BOISE – This year the City of Boise is celebrating 150 years and in doing so, those whose heritage was here before that time are celebrating and remembering.
This weekend marks the 3rd Annual Return of the Boise Valley Peoples Conference, where members of five Native American Tribes from Idaho, Oregon and Nevada will spend three days celebrating and remembering their ancestors.
The tribes are the Shoshone-Bannock Tribes, the Shoshone-Paiute Tribes, Burns Paiute, Fort McDermitt Paiute-Shoshone Tribe and the Confederated Tribes of Warm Springs.
Lori Edmo-Suppah and Louise Dixey, who are members of the Shoshone-Bannock Tribe in Fort Hall, Idaho, said their stories were never told.
"We want to let people know what the true history is and who the original people of this valley are," said Dixey.
Each year they gather at what's known as Eagle Rock above the Quarry View Park to remember what was taken so long ago.
“There are prayers said here, and we have a lot of people buried here. So, that's one of the reasons we continue to come here,” said Edmo-Suppah.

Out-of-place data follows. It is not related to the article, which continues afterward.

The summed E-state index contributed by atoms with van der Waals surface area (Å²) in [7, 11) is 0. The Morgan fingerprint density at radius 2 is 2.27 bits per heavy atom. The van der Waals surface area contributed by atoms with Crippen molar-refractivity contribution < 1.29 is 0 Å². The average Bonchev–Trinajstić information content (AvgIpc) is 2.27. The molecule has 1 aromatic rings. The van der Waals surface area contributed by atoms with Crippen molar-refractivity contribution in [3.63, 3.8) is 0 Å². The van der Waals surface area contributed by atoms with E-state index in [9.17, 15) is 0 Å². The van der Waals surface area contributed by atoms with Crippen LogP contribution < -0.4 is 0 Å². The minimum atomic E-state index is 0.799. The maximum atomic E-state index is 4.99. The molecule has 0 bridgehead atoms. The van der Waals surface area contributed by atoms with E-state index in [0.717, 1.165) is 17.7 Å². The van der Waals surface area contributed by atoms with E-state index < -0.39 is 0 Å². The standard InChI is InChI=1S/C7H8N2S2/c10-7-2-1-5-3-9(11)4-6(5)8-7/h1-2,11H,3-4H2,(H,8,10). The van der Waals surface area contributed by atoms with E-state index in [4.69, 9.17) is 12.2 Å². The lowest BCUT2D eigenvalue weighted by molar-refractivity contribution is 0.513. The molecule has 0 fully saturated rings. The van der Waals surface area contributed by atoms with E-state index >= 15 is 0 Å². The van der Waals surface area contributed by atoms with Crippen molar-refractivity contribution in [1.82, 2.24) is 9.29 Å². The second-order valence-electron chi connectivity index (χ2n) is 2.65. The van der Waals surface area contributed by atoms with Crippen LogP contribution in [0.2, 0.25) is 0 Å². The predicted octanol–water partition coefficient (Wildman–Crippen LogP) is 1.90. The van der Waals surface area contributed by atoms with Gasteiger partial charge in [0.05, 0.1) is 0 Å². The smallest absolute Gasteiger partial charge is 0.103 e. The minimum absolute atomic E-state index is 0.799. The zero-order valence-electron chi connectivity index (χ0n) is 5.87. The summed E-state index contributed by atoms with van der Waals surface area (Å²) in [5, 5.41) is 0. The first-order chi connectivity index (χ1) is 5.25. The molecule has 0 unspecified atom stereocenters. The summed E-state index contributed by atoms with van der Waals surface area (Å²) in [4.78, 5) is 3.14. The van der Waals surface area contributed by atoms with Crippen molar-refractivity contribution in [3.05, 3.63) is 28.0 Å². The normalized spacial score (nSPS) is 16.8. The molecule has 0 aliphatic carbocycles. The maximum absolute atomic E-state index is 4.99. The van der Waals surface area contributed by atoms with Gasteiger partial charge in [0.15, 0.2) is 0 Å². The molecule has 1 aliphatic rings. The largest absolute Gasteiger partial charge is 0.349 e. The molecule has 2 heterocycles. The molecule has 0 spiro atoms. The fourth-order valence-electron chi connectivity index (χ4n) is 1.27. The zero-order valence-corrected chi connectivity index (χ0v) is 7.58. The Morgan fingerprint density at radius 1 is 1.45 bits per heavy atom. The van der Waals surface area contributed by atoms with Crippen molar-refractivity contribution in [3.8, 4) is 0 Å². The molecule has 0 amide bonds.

Friday their cultural demonstrations in the form of dance and song were open for the public to see and the women explained why the Warm Springs area is so important.
“The Warm Springs used to be really significant along here they were healing waters,” explained Edmo-Suppah.
Members say the 1800s was a dark time in our nation's history. As that is when Boise soldiers were ordered to move the Native American people out of Boise and onto reservations.
"There are a number of different tribes who were removed out of this area when gold and silver were discovered and when the immigrants came through in 1869,” said Edmo-Suppah.
However, the healing continues through new partnerships with the Idaho National Guard.
Idaho National Guard Colonel Tim Marsano says Native Americans serve as one of the largest cultural groups in the U.S. Armed Forces
“Native American people have a great impact on the current military and in fact they are one of the biggest culturally represented groups in the U.S. military,” said Marsano. “One need only to look to the code talkers of World War I and World War II to realize the importance of their contributions.”
This is known as the 3rd year for the event, but the Boise Valley People have been coming here to remember for hundreds of years.
"We believe we still own the title to this land, the different tribes here,” said Dixey.
The celebration continues Saturday at Gowen Field, with traditional events that are not open to the public.
After their morning prayer on Sunday, the tribes will part ways to go back home..